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Six Ways to Help a Friend or Loved One Going Through a Difficult Time

By Rebecca Lake • Published April 13, 2020 • 4 Min Read

When a friend or loved one is struggling, they may look to you for support and it's important to understand the best ways to help.

Life sometimes brings unexpected or unprecedented events that can be emotionally and mentally trying. A messy divorce, a serious illness, a devastating injury, the loss of a spouse or family member can all be traumatic in their own ways.

Watching someone you care for deal with loss may trigger feelings of helplessness if you’re unsure of what to say or do. Fortunately, there are number of ways to show your support and care for someone who’s going through a traumatic situation.

1. Be Available

Everyone reacts differently during hard times. The Canadian Mental Health Association suggests, “One of the most important things you can do is to simply be there for your loved one. Grief can feel overwhelming, but support and understanding can make a huge difference.”

Your friend may want to talk to you more often than usual or they may pull away and want to be alone. In either case, make sure they know that you’re there for them when and if they want to talk by phone, email, text or even video chat. The situation may feel awkward, but to support your friend, you need to be present, even if you can’t physically be there.

2. Listen Actively

As your friend talks through and processes their emotions, the best thing you can do is actively listen to what they are saying, according to Healthlink BC. Active listening means paying attention to the meaning behind their words, thinking about what they’ve said and responding in a way that shows you understand what they’re trying to communicate.

In some cases, your friend may not need or want you to respond right away or at all. You may have opinions, advice or thoughts to share, but hold on to them and just listen until your friend invites you to join the conversation.

3. Don’t Take Negative Reactions Personally

Traumatic events can trigger lots of emotions; your friend may be feeling angry, anxious, irritable, fearful, sad or emotionally numb. A difficult situation could make them feel helpless or like they’re not in control, which could lead them to lash out negatively towards friends and family.

If that happens, it’s important to remember that those reactions are natural, says the Mental Health Commission of Canada. “It is very important to reassure the person that stress reactions are normal responses to abnormal events.” While it may feel as though the reactions are directed at you, they’re not necessarily personal attacks. You can support your friend by letting them know that it’s okay to feel the way they do and encouraging them to feel their emotions in a healthy way.

4. Help Maintain Structure and Routine

Your friend may feel as if their world has been turned upside down and one way to help them is by reinforcing routines and habits. For instance if a friend is having a difficult time with self-isolation and maybe even the loss of a job, when the time is right you might encourage them to participate in activities or hobbies they enjoyed before like exercising, cooking, or learning something new like knitting or painting.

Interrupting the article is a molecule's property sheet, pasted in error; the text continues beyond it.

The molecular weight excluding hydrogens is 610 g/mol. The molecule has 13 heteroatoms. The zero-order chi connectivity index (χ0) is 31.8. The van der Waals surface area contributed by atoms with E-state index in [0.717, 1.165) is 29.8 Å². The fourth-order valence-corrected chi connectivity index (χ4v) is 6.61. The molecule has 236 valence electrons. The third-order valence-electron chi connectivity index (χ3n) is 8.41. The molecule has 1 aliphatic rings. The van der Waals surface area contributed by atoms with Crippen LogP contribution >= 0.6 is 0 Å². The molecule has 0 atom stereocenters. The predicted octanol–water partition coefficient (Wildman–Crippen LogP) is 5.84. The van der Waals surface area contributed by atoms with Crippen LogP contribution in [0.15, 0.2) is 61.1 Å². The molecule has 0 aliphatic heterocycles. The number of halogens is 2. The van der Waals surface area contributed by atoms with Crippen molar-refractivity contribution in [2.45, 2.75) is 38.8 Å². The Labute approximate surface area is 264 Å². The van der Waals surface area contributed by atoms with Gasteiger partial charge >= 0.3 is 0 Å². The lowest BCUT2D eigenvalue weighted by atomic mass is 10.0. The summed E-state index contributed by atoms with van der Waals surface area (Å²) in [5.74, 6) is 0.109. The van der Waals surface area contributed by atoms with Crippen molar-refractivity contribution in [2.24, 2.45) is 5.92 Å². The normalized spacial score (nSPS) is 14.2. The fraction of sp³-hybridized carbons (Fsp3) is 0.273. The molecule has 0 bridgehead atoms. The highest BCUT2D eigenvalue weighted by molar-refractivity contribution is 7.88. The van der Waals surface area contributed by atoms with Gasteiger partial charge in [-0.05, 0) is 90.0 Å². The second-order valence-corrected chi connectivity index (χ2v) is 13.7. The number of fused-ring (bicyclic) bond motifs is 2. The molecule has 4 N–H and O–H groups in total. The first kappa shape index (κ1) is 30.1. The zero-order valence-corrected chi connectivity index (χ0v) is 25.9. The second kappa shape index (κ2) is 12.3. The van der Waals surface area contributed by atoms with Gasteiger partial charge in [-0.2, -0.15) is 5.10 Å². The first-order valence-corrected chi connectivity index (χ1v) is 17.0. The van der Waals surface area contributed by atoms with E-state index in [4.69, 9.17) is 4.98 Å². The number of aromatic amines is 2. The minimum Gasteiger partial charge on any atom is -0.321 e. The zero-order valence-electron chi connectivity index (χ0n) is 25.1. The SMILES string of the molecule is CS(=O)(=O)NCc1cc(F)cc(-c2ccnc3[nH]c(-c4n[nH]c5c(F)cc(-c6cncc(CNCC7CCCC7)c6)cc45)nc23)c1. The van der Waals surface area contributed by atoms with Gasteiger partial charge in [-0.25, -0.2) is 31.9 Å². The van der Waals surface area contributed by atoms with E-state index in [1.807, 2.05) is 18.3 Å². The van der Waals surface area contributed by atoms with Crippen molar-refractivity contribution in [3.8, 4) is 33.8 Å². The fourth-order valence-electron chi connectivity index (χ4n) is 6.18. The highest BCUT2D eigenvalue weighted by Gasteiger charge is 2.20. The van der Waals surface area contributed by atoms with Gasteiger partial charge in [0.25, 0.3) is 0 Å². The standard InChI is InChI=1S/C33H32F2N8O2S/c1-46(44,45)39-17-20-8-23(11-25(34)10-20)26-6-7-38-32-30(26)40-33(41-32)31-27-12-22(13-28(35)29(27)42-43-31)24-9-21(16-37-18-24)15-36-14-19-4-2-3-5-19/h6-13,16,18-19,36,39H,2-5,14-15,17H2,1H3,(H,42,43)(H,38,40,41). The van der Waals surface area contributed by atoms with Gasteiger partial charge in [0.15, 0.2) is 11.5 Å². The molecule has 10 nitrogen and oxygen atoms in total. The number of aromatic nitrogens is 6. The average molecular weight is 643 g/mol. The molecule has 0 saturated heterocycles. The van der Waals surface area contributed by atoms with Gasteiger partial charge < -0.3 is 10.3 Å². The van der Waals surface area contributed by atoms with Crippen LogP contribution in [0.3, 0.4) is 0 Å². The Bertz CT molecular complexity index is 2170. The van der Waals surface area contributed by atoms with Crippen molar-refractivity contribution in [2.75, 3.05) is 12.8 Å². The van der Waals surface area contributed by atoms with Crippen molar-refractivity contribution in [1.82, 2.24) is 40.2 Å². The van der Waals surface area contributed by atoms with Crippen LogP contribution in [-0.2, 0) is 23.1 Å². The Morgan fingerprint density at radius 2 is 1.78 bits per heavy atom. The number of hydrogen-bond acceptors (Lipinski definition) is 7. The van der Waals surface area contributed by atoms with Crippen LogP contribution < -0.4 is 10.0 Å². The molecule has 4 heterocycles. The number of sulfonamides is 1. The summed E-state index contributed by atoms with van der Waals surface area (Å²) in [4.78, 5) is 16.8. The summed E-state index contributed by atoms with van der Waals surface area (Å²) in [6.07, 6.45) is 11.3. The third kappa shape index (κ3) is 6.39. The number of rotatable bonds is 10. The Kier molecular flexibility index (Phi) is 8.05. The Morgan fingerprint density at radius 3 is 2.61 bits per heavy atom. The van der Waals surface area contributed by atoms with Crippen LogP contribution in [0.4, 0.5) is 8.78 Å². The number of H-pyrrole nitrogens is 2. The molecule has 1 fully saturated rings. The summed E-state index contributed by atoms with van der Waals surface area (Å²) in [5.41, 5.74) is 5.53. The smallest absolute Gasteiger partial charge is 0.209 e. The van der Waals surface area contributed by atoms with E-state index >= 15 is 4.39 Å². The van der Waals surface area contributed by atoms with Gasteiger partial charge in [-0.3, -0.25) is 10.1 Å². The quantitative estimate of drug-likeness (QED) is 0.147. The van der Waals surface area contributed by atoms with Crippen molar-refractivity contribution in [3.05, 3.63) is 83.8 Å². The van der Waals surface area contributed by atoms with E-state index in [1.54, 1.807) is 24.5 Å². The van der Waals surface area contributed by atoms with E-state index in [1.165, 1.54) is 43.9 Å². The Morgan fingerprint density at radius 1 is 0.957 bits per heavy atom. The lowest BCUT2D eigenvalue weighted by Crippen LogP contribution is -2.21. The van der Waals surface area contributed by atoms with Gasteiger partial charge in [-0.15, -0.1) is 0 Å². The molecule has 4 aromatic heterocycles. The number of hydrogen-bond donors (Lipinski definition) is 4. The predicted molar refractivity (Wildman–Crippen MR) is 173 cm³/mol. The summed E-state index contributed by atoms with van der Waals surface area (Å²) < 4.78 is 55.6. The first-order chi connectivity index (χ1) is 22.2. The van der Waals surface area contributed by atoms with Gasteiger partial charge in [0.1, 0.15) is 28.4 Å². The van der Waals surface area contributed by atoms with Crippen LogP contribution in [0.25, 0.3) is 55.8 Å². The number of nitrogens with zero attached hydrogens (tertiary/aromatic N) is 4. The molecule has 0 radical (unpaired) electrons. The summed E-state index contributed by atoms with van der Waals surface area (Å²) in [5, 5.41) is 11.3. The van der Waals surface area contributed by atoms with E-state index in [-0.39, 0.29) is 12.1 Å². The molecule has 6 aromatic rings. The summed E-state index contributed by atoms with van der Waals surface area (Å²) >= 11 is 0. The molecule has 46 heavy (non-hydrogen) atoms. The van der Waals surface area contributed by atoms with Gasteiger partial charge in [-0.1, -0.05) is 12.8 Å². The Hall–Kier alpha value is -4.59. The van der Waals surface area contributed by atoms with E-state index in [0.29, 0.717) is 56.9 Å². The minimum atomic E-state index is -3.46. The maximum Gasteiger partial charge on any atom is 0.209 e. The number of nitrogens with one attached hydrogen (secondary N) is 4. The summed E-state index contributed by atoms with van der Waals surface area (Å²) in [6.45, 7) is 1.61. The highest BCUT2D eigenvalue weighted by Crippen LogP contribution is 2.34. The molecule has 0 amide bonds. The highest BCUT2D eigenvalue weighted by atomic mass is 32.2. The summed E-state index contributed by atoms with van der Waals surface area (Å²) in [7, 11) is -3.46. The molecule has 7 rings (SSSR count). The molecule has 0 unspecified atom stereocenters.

5. Be Mindful of Your Words

When someone is experiencing grief, there are some things they may not want to hear. As you talk to your friend, consider your words carefully. Avoid offering silver linings, trying to fix the situation or asking for more details about a situation than your friend is willing to share. If you’re not sure what to say, the safest course may be to say nothing at all and just continue listening.

6. Take Care of Yourself

Self-care may be as important for you as it is for your friend during a difficult time. You may want to be there for them 24/7, but you can’t be a good support system if you’re worn down or burned out, according to the Crisis and Trauma Resource Institute. Even professional caregivers may develop compassion fatigue, which is characterized by emotional, mental and physical exhaustion associated with caring for another person through a traumatic event. As you care for your friend, remember to take time for yourself regularly to recharge your batteries.

The mental, physical and emotional health of yourself and your loved ones is important.


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This article is intended as general information only and is not to be relied upon as constituting legal, financial or other professional advice. A professional advisor should be consulted regarding your specific situation. Information presented is believed to be factual and up-to-date but we do not guarantee its accuracy and it should not be regarded as a complete analysis of the subjects discussed. All expressions of opinion reflect the judgment of the authors as of the date of publication and are subject to change. No endorsement of any third parties or their advice, opinions, information, products or services is expressly given or implied by Royal Bank of Canada or any of its affiliates.

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